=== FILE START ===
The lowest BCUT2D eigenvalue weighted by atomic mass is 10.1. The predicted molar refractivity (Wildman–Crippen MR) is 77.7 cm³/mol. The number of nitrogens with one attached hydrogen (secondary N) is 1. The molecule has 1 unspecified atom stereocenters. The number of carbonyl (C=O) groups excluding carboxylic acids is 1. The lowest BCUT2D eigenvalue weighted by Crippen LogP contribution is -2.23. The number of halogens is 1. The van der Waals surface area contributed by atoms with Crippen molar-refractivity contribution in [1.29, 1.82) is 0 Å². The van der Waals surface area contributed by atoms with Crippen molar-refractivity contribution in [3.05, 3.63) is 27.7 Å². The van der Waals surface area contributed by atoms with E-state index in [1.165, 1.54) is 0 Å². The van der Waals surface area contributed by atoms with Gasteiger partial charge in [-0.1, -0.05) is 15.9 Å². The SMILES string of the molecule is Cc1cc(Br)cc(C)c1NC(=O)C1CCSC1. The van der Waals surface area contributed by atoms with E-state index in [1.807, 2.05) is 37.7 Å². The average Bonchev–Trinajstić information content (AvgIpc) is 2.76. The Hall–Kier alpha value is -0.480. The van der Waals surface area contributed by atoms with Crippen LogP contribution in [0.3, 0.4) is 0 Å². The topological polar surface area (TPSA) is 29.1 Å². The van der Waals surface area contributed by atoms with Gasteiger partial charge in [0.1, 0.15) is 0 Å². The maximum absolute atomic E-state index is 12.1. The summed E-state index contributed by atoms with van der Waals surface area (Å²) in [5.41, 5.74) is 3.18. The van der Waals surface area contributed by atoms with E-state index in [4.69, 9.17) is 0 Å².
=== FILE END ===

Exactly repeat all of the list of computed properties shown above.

The lowest BCUT2D eigenvalue weighted by atomic mass is 10.1. The predicted molar refractivity (Wildman–Crippen MR) is 77.7 cm³/mol. The number of nitrogens with one attached hydrogen (secondary N) is 1. The molecule has 1 unspecified atom stereocenters. The number of carbonyl (C=O) groups excluding carboxylic acids is 1. The lowest BCUT2D eigenvalue weighted by Crippen LogP contribution is -2.23. The number of halogens is 1. The van der Waals surface area contributed by atoms with Crippen molar-refractivity contribution in [1.29, 1.82) is 0 Å². The van der Waals surface area contributed by atoms with Crippen molar-refractivity contribution in [3.05, 3.63) is 27.7 Å². The van der Waals surface area contributed by atoms with E-state index in [1.165, 1.54) is 0 Å². The van der Waals surface area contributed by atoms with Gasteiger partial charge in [-0.1, -0.05) is 15.9 Å². The SMILES string of the molecule is Cc1cc(Br)cc(C)c1NC(=O)C1CCSC1. The van der Waals surface area contributed by atoms with E-state index in [1.807, 2.05) is 37.7 Å². The average Bonchev–Trinajstić information content (AvgIpc) is 2.76. The Hall–Kier alpha value is -0.480. The van der Waals surface area contributed by atoms with Crippen LogP contribution in [0.3, 0.4) is 0 Å². The topological polar surface area (TPSA) is 29.1 Å². The van der Waals surface area contributed by atoms with Gasteiger partial charge in [0.1, 0.15) is 0 Å². The maximum absolute atomic E-state index is 12.1. The summed E-state index contributed by atoms with van der Waals surface area (Å²) in [5.41, 5.74) is 3.18. The van der Waals surface area contributed by atoms with E-state index in [4.69, 9.17) is 0 Å².